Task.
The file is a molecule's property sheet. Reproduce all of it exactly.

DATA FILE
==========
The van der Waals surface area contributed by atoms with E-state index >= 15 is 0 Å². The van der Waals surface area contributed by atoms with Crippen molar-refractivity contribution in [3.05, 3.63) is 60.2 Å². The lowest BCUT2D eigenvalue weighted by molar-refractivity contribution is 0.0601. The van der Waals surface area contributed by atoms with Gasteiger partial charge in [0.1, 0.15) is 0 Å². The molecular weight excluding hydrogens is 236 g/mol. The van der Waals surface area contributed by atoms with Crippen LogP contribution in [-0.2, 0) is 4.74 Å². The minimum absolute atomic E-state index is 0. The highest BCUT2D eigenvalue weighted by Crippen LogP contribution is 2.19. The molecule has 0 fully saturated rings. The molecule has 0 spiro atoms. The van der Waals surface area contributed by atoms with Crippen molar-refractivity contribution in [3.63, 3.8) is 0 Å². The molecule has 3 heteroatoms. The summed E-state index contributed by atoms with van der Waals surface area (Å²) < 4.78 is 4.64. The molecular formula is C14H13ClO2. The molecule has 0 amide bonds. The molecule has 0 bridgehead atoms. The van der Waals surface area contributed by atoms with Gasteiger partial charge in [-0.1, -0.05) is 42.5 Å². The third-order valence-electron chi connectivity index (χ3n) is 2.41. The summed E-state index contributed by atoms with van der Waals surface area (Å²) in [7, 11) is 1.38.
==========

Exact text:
The van der Waals surface area contributed by atoms with E-state index >= 15 is 0 Å². The van der Waals surface area contributed by atoms with Crippen molar-refractivity contribution in [3.05, 3.63) is 60.2 Å². The lowest BCUT2D eigenvalue weighted by molar-refractivity contribution is 0.0601. The van der Waals surface area contributed by atoms with Gasteiger partial charge in [0.1, 0.15) is 0 Å². The molecular weight excluding hydrogens is 236 g/mol. The van der Waals surface area contributed by atoms with Crippen LogP contribution in [-0.2, 0) is 4.74 Å². The minimum absolute atomic E-state index is 0. The highest BCUT2D eigenvalue weighted by Crippen LogP contribution is 2.19. The molecule has 0 fully saturated rings. The molecule has 0 spiro atoms. The van der Waals surface area contributed by atoms with Crippen molar-refractivity contribution in [3.63, 3.8) is 0 Å². The molecule has 3 heteroatoms. The summed E-state index contributed by atoms with van der Waals surface area (Å²) < 4.78 is 4.64. The molecular formula is C14H13ClO2. The molecule has 0 amide bonds. The molecule has 0 bridgehead atoms. The van der Waals surface area contributed by atoms with Gasteiger partial charge in [-0.1, -0.05) is 42.5 Å². The third-order valence-electron chi connectivity index (χ3n) is 2.41. The summed E-state index contributed by atoms with van der Waals surface area (Å²) in [7, 11) is 1.38.